‘So we move on and realise more than ever that we must stick together as a club, a team and as fans.
‘There will be a lot of people out there wanting to chip away at us and break us. We need to stick together.
‘It will be tough this year. I took over after Claudio Ranieri left and the club was in pieces. It was distant in all areas. The team, the fans, the group. Results can do that. A big driver for me was to get everyone back together and that to a large part is why we were successful last year.
Fulham owner Khan issued an apology on Twitter after the club’s heavy defeat vs Aston Villa
‘Not many relegated teams come straight back up. Look at Stoke, Huddersfield. It’s difficult.
‘Much of that success was from our togetherness. Sure there are times when you come in on a Monday morning and have to tell the players that something wasn’t acceptable.
‘I realise that I am trying to drive 30 men with different egos and personalities. I need them out there on a Saturday giving the best they can.
‘So creating an environment and a culture is about getting the balance right.
‘Everyone saw the Brentford game in the play-off final but that was just the end of it. What happened before was what got us here.
‘It has to be the same this year. One million per cent we have to stick together and I am sure we will do that.’
Fulham beat Brentford 2-1 in extra-time at Wembley. Most memorable was Parker’s emotional post-match interview during which he paid tribute to his wife, Carly, and their four sons for putting up with the baggage that a football manager inevitably brings home every night. During our conversation on Zoom, Parker was as he is always is. Smiling, engaged and great company. So is he managing to be the same at home?
‘Yeah, it’s all good,’ he said. ‘What I said was just how I felt. It was the emotion of a long, hard season. The people closest to you are the ones that see all sides of it. The end part makes it all worthwhile.
Tom Cairney has been a key part of the success under Parker but things are tough right now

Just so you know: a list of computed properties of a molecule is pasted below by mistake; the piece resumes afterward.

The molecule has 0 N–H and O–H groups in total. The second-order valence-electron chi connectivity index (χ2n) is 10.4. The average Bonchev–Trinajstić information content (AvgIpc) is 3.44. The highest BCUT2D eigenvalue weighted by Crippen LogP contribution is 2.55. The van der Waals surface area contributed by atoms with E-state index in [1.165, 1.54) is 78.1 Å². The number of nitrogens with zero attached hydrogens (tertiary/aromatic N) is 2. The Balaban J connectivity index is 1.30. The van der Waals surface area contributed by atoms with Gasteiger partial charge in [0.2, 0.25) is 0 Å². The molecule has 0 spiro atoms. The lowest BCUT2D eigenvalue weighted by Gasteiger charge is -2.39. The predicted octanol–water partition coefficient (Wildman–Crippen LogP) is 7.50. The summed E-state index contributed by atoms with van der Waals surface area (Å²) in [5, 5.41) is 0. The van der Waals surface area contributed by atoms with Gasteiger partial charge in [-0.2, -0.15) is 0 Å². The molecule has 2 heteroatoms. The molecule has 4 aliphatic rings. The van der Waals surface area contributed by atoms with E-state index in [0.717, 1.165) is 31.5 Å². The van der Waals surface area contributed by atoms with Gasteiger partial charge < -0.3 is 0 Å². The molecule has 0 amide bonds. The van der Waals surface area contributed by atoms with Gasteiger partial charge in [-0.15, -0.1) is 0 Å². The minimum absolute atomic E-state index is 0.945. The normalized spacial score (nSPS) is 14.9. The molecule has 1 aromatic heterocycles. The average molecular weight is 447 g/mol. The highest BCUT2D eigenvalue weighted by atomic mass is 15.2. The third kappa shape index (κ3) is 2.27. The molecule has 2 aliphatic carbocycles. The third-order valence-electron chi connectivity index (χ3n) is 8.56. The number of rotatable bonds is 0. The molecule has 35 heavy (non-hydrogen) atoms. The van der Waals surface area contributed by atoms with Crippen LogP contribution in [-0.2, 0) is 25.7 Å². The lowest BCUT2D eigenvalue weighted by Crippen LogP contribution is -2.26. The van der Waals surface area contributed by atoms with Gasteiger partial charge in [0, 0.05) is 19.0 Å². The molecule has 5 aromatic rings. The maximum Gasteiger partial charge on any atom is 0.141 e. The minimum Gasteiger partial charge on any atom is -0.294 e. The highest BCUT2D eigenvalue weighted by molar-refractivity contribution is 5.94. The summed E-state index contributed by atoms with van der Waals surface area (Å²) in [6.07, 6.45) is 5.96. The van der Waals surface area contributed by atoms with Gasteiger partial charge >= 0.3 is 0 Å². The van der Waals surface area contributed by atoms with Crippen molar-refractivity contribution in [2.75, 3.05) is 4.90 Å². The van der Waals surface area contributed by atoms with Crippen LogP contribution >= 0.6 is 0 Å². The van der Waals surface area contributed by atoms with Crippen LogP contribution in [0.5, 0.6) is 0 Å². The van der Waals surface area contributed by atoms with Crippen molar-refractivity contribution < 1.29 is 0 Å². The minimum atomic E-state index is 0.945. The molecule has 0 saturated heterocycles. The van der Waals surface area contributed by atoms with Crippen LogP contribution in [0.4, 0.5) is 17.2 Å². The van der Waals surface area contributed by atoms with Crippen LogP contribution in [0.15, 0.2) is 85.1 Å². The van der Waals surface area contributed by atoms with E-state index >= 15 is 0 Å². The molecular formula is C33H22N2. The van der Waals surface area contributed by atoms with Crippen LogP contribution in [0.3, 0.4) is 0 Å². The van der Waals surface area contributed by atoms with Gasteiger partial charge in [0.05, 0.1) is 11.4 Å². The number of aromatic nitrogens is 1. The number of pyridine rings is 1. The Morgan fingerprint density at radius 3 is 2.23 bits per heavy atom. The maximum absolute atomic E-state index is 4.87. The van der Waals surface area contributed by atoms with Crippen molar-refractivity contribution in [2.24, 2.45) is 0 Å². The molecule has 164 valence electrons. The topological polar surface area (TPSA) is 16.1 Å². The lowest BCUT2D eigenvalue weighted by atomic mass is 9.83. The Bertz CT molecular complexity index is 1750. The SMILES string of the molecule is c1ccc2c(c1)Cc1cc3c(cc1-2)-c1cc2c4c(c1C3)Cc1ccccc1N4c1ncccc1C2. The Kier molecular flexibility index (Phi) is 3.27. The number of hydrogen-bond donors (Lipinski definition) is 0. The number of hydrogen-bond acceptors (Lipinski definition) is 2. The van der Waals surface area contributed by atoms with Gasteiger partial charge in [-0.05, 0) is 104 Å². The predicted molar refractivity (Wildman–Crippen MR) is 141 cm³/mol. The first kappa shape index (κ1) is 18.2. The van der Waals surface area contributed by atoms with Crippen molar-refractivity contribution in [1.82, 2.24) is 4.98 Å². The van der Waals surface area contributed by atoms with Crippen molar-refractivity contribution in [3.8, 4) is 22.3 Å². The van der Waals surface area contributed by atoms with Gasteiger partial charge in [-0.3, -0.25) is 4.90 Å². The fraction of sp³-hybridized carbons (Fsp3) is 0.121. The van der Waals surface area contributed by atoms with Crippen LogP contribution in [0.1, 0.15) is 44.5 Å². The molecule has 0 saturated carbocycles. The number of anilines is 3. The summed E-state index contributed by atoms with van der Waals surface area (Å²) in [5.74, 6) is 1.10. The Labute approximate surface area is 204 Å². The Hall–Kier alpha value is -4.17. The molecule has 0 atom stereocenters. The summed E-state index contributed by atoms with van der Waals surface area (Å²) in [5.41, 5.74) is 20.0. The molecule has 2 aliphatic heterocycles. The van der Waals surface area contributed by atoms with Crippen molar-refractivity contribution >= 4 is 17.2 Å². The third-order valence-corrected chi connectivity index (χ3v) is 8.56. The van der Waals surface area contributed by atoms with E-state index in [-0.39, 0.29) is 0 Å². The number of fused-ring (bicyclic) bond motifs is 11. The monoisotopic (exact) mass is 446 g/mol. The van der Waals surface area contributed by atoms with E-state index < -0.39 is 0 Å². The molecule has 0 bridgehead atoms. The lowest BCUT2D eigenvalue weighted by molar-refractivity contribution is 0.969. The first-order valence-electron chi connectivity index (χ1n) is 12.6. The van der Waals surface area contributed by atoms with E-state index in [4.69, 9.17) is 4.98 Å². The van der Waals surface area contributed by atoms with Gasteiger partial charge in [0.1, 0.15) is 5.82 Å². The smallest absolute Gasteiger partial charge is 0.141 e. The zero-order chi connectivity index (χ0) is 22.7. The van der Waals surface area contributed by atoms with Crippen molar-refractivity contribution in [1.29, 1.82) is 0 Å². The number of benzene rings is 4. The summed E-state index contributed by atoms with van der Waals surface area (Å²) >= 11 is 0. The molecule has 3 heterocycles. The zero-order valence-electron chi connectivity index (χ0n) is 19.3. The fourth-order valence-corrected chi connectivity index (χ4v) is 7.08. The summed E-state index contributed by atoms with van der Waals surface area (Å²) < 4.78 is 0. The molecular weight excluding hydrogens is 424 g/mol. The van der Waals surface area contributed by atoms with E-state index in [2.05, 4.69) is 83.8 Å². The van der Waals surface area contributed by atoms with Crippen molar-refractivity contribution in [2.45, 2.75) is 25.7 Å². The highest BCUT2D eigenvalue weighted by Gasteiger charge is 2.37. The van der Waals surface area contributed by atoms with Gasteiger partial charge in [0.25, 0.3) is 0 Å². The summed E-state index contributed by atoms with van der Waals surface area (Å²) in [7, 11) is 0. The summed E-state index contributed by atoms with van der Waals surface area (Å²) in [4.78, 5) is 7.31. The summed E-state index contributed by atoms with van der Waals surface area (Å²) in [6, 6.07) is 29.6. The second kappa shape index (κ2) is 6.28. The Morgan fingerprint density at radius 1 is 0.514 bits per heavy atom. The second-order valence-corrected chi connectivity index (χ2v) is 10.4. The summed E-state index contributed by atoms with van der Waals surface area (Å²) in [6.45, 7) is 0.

‘It’s no different for me than it is for any other parent out there working. The pressures and sacrifices are just the same.
‘But the family are enjoying the Premier League, I think. The boys often tell me they would like more points. But I would like them even more than they would.’
Parker’s playing career took him from Charlton to Chelsea and then on to Newcastle, West Ham, Tottenham and Fulham.
He began his coaching life at Spurs with the Under 18s but the long-term objective was always clear.
‘My No 1 aim was to be at first-team level and manage my team,’ he said. ‘I went to Tottenham to cut my teeth and be on the training field. For my development as a coach I needed that.
‘I had dealt with a lot as a player and felt accomplished but on the coaching side of it, I wasn’t. I didn’t want to jump into first-team football and be learning my trade on the job.
‘I didn’t want to be making big mistakes in front of seasoned pros. I know how ruthless the game can be.’
With that last truth in mind, it feels a little as though Parker will need some results soon if the ground is not to start to shift a little beneath his feet.
His playing career saw him play for a number of London clubs, including West Ham (pictured)
The former Tottenham youth coach knows he has to innovate to keep this group in the league
He is realistic about that and knows exactly what Fulham’s horizons are this season.
‘If we finish the season fourth from bottom, that will be a huge achievement given that we were fourth in the Championship last season,’ he said.
As he looks to achieve that, Parker knows he must innovate. The bonds he wants to strengthen usually come from packed dressing rooms, team buses and squad nights out. The pandemic has removed those options.
‘We can’t even go out for a team meal,’ Parker said. ‘It’s out of the question. That’s the world we are in. But everyone out there is in the same position. No way will we feel sorry for ourselves. Being flexible is part of it and trying to find new ways to push boundaries and keep everything moving is the thing.’
As he said himself: Face Up. Front up. Don’t hide. It sounds like a decent motto.